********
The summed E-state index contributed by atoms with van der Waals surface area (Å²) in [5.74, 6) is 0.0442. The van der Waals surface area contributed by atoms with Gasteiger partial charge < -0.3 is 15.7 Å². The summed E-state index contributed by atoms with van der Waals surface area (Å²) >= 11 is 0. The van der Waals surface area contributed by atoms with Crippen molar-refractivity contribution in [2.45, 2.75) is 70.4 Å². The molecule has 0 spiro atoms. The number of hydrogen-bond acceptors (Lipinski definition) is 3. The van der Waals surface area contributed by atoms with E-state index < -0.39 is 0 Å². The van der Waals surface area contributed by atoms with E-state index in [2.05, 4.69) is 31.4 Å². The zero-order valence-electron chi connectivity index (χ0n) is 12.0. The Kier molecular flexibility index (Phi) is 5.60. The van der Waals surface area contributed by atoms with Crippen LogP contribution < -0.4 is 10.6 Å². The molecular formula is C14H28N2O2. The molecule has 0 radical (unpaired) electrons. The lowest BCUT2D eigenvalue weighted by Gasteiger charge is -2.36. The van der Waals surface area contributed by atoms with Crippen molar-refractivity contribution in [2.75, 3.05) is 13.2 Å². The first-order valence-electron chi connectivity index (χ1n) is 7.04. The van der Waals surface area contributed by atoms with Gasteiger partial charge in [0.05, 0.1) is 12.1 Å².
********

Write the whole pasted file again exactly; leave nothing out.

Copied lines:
The summed E-state index contributed by atoms with van der Waals surface area (Å²) in [5.74, 6) is 0.0442. The van der Waals surface area contributed by atoms with Gasteiger partial charge < -0.3 is 15.7 Å². The summed E-state index contributed by atoms with van der Waals surface area (Å²) >= 11 is 0. The van der Waals surface area contributed by atoms with Crippen molar-refractivity contribution in [2.45, 2.75) is 70.4 Å². The molecule has 0 spiro atoms. The number of hydrogen-bond acceptors (Lipinski definition) is 3. The van der Waals surface area contributed by atoms with E-state index < -0.39 is 0 Å². The van der Waals surface area contributed by atoms with E-state index in [2.05, 4.69) is 31.4 Å². The zero-order valence-electron chi connectivity index (χ0n) is 12.0. The Kier molecular flexibility index (Phi) is 5.60. The van der Waals surface area contributed by atoms with Crippen LogP contribution < -0.4 is 10.6 Å². The molecular formula is C14H28N2O2. The molecule has 0 radical (unpaired) electrons. The lowest BCUT2D eigenvalue weighted by Gasteiger charge is -2.36. The van der Waals surface area contributed by atoms with Crippen molar-refractivity contribution in [2.75, 3.05) is 13.2 Å². The first-order valence-electron chi connectivity index (χ1n) is 7.04. The van der Waals surface area contributed by atoms with Gasteiger partial charge in [0.05, 0.1) is 12.1 Å².